AI has already been used in research and clinical settings, with extensive research going into the use of AI and ML for cancer diagnosis and therapy, or for use in precision medicine and/or drug discovery [10,11,12]. A body of review articles have recently emerged that showcase the use of AI in trauma/emergency care. For example, the potential of AI on the prediction of trauma volume or acuity irrespective of the center capacity has been observed, creating room for optimized resource allocation and improved patient care [13]. Similarly, AI-enabled precision medicine in trauma has been reviewed [14]. The framework for AI research in combat casualty care has also been developed [15]. However, the topic on ML for hemorrhagic trauma care has not been comprehensively reviewed.

Given the capability of ML in extracting important features from large multidimensional data sets predicting real-life outcomes, it is often seen as having significant potential in the field of trauma when it comes to improving access and quality of care, across different regional trauma systems and within a local trauma environment [16]. Trauma incorporates numerous factors in many forms affecting different organs, and their consequence could be related to the individual’s physiological attributes (e.g., age, fragility, premedical conditions) [17]. These factors translate into substantial quantity of data features, leading to high dimensional data. As such, if only with traditional mathematical modelling methods, quantifying its effects on individuals is challenging.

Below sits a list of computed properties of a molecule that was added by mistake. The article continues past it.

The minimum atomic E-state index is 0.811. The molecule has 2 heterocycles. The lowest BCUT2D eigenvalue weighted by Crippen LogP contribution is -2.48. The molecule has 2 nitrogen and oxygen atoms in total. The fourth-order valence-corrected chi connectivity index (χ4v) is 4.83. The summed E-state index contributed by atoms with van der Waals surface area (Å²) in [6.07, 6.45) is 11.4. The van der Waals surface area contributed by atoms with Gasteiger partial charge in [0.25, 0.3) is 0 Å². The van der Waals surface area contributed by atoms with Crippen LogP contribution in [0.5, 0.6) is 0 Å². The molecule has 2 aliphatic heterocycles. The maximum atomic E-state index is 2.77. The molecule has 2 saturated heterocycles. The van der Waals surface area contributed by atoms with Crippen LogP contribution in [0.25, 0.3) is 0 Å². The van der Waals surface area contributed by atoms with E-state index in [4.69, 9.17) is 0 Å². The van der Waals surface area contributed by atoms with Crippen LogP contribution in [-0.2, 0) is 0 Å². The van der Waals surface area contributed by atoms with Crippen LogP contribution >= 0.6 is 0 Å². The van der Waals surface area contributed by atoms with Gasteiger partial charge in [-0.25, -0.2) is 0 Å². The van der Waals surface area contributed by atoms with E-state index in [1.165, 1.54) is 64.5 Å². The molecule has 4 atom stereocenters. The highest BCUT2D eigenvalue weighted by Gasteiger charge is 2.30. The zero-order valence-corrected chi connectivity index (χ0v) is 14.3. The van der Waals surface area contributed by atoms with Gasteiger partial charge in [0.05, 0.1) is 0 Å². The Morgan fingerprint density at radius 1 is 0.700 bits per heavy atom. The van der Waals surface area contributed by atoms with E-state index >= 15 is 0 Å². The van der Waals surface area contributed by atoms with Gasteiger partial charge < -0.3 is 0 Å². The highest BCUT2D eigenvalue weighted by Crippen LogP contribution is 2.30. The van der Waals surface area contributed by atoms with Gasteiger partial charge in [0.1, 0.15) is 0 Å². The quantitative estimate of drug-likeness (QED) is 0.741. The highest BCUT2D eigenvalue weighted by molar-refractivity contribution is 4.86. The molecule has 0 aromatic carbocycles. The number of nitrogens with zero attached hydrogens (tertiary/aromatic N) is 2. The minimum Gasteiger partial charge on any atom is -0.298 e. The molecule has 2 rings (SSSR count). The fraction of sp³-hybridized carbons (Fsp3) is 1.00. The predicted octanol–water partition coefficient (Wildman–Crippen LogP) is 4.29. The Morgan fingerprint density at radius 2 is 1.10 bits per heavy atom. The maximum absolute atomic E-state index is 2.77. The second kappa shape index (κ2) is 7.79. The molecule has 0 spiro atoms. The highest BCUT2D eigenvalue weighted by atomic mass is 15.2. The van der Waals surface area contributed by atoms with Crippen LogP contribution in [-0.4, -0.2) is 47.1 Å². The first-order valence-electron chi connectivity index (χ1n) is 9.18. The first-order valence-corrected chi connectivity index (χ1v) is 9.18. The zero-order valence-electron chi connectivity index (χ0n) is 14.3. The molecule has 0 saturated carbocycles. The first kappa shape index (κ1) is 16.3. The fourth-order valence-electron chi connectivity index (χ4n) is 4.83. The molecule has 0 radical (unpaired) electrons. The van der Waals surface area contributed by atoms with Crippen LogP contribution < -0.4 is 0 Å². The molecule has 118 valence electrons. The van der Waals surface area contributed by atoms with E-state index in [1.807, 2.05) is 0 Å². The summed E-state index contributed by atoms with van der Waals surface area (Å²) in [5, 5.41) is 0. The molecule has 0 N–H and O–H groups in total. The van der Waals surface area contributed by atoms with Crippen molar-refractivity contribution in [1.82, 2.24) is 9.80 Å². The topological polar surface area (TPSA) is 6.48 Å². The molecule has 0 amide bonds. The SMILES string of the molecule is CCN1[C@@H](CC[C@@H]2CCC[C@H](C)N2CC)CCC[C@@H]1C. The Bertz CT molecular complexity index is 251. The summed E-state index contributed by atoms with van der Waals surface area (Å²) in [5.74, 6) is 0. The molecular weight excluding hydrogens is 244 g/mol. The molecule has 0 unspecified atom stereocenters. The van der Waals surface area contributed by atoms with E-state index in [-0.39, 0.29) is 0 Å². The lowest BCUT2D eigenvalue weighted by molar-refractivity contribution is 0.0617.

Therefore, to better elucidate the current role of AI in trauma care and contribute to the future development of ML, we conducted a literature review on AI with a focus on ML for the management of traumatic hemorrhage. The paper aims to review the advancements and new approaches that are being implemented in assessment of risk given a severe injury, prediction and/or resource allocation for transfusion, hemorrhaging and coagulopathy and prediction of patient disposition following hospital arrival. These advancements could be useful in the development of AI solutions that will provide expeditious decision-making for front line staff providers in urgent care in the said areas. To achieve this, we aimed to provide an overarching narrative of AI and its use in addressing patient care in various facets of trauma care.